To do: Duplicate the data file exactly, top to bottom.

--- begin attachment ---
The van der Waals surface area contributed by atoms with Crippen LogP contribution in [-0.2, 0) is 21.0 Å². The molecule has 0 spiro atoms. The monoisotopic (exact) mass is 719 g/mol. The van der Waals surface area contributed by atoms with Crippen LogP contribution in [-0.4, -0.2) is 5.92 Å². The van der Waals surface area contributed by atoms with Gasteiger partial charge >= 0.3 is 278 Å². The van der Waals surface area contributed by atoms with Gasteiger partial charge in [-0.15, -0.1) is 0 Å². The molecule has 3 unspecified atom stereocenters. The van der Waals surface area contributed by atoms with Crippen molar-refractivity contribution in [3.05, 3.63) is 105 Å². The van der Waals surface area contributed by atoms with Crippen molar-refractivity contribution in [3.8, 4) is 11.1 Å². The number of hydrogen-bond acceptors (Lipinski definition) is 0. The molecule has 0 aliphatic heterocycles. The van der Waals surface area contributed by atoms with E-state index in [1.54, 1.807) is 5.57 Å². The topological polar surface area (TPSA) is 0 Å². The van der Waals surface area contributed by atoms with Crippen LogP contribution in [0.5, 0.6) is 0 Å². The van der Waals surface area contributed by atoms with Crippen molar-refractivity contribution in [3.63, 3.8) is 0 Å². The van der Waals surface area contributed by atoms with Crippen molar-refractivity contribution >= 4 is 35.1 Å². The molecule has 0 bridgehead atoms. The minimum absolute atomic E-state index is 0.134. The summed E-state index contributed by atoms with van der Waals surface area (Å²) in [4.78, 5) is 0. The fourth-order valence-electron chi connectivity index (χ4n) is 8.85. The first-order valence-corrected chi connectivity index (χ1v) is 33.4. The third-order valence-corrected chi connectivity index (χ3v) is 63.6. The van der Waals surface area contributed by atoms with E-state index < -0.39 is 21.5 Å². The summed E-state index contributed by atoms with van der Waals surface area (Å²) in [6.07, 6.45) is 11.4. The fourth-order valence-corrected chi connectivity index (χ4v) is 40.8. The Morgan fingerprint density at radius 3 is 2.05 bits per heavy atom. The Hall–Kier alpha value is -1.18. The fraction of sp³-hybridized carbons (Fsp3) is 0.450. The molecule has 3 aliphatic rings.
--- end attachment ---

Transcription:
The van der Waals surface area contributed by atoms with Crippen LogP contribution in [-0.2, 0) is 21.0 Å². The molecule has 0 spiro atoms. The monoisotopic (exact) mass is 719 g/mol. The van der Waals surface area contributed by atoms with Crippen LogP contribution in [-0.4, -0.2) is 5.92 Å². The van der Waals surface area contributed by atoms with Gasteiger partial charge >= 0.3 is 278 Å². The van der Waals surface area contributed by atoms with Gasteiger partial charge in [-0.15, -0.1) is 0 Å². The molecule has 3 unspecified atom stereocenters. The van der Waals surface area contributed by atoms with Crippen molar-refractivity contribution in [3.05, 3.63) is 105 Å². The van der Waals surface area contributed by atoms with Crippen molar-refractivity contribution in [3.8, 4) is 11.1 Å². The number of hydrogen-bond acceptors (Lipinski definition) is 0. The molecule has 0 aliphatic heterocycles. The van der Waals surface area contributed by atoms with E-state index in [1.54, 1.807) is 5.57 Å². The topological polar surface area (TPSA) is 0 Å². The van der Waals surface area contributed by atoms with Crippen LogP contribution in [0.5, 0.6) is 0 Å². The van der Waals surface area contributed by atoms with Crippen molar-refractivity contribution in [3.63, 3.8) is 0 Å². The van der Waals surface area contributed by atoms with Crippen molar-refractivity contribution >= 4 is 35.1 Å². The molecule has 0 bridgehead atoms. The minimum absolute atomic E-state index is 0.134. The summed E-state index contributed by atoms with van der Waals surface area (Å²) in [4.78, 5) is 0. The fourth-order valence-electron chi connectivity index (χ4n) is 8.85. The first-order valence-corrected chi connectivity index (χ1v) is 33.4. The third-order valence-corrected chi connectivity index (χ3v) is 63.6. The van der Waals surface area contributed by atoms with E-state index < -0.39 is 21.5 Å². The summed E-state index contributed by atoms with van der Waals surface area (Å²) in [6.07, 6.45) is 11.4. The fourth-order valence-corrected chi connectivity index (χ4v) is 40.8. The Morgan fingerprint density at radius 3 is 2.05 bits per heavy atom. The Hall–Kier alpha value is -1.18. The fraction of sp³-hybridized carbons (Fsp3) is 0.450. The molecule has 3 aliphatic rings.